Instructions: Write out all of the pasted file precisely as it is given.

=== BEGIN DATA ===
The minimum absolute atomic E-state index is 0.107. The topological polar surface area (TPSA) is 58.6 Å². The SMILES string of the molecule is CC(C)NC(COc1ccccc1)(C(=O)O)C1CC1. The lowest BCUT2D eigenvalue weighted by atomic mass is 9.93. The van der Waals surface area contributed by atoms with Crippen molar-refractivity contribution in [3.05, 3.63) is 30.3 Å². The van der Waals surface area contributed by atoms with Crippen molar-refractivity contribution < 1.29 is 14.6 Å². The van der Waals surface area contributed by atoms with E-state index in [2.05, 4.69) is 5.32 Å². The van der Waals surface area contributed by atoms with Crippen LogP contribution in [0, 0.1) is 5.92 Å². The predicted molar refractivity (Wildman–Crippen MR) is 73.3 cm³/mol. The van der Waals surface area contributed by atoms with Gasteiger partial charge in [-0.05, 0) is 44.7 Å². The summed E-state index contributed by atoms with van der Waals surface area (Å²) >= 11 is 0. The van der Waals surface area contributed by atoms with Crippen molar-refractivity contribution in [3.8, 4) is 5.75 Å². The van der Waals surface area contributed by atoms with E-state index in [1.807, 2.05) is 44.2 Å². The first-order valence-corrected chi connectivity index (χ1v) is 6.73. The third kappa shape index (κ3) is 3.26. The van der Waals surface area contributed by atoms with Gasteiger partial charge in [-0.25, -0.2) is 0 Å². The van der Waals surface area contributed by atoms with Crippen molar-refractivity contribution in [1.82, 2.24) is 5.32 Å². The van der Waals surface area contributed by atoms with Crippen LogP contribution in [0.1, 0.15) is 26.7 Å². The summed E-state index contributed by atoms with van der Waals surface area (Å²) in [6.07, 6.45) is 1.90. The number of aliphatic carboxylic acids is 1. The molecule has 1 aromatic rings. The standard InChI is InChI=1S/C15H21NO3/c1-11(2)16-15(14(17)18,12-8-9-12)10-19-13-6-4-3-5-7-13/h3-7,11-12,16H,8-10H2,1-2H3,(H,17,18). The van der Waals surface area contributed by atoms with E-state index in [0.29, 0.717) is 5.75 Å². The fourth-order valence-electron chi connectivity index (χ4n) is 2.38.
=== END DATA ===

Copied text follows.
The minimum absolute atomic E-state index is 0.107. The topological polar surface area (TPSA) is 58.6 Å². The SMILES string of the molecule is CC(C)NC(COc1ccccc1)(C(=O)O)C1CC1. The lowest BCUT2D eigenvalue weighted by atomic mass is 9.93. The van der Waals surface area contributed by atoms with Crippen molar-refractivity contribution in [3.05, 3.63) is 30.3 Å². The van der Waals surface area contributed by atoms with Crippen molar-refractivity contribution < 1.29 is 14.6 Å². The van der Waals surface area contributed by atoms with E-state index in [2.05, 4.69) is 5.32 Å². The van der Waals surface area contributed by atoms with Crippen LogP contribution in [0, 0.1) is 5.92 Å². The predicted molar refractivity (Wildman–Crippen MR) is 73.3 cm³/mol. The van der Waals surface area contributed by atoms with Gasteiger partial charge in [-0.05, 0) is 44.7 Å². The summed E-state index contributed by atoms with van der Waals surface area (Å²) >= 11 is 0. The van der Waals surface area contributed by atoms with Crippen molar-refractivity contribution in [3.8, 4) is 5.75 Å². The van der Waals surface area contributed by atoms with E-state index in [1.807, 2.05) is 44.2 Å². The first-order valence-corrected chi connectivity index (χ1v) is 6.73. The third kappa shape index (κ3) is 3.26. The van der Waals surface area contributed by atoms with Gasteiger partial charge in [-0.25, -0.2) is 0 Å². The van der Waals surface area contributed by atoms with Crippen molar-refractivity contribution in [1.82, 2.24) is 5.32 Å². The van der Waals surface area contributed by atoms with Crippen LogP contribution in [0.1, 0.15) is 26.7 Å². The summed E-state index contributed by atoms with van der Waals surface area (Å²) in [6.07, 6.45) is 1.90. The number of aliphatic carboxylic acids is 1. The molecule has 1 aromatic rings. The standard InChI is InChI=1S/C15H21NO3/c1-11(2)16-15(14(17)18,12-8-9-12)10-19-13-6-4-3-5-7-13/h3-7,11-12,16H,8-10H2,1-2H3,(H,17,18). The van der Waals surface area contributed by atoms with E-state index in [0.29, 0.717) is 5.75 Å². The fourth-order valence-electron chi connectivity index (χ4n) is 2.38.